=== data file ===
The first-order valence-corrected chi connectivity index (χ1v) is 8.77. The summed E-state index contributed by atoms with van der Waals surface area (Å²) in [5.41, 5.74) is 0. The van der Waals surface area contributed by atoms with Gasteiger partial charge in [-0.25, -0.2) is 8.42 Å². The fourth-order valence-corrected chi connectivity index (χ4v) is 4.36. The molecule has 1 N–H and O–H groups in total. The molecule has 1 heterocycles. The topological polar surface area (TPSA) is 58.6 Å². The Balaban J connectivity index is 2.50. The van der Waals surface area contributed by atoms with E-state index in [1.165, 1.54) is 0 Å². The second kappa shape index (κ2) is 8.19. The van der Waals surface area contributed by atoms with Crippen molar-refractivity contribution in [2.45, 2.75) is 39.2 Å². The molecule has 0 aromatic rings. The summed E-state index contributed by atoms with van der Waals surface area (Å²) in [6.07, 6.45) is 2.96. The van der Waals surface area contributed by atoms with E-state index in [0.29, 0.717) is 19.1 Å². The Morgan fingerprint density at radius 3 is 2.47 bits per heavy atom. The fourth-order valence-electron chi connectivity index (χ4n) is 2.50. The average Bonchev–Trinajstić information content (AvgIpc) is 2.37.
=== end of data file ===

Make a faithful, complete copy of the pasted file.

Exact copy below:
The first-order valence-corrected chi connectivity index (χ1v) is 8.77. The summed E-state index contributed by atoms with van der Waals surface area (Å²) in [5.41, 5.74) is 0. The van der Waals surface area contributed by atoms with Gasteiger partial charge in [-0.25, -0.2) is 8.42 Å². The fourth-order valence-corrected chi connectivity index (χ4v) is 4.36. The molecule has 1 N–H and O–H groups in total. The molecule has 1 heterocycles. The topological polar surface area (TPSA) is 58.6 Å². The Balaban J connectivity index is 2.50. The van der Waals surface area contributed by atoms with E-state index in [1.165, 1.54) is 0 Å². The second kappa shape index (κ2) is 8.19. The van der Waals surface area contributed by atoms with Crippen molar-refractivity contribution in [2.45, 2.75) is 39.2 Å². The molecule has 0 aromatic rings. The summed E-state index contributed by atoms with van der Waals surface area (Å²) in [6.07, 6.45) is 2.96. The van der Waals surface area contributed by atoms with E-state index in [0.29, 0.717) is 19.1 Å². The Morgan fingerprint density at radius 3 is 2.47 bits per heavy atom. The fourth-order valence-electron chi connectivity index (χ4n) is 2.50. The average Bonchev–Trinajstić information content (AvgIpc) is 2.37.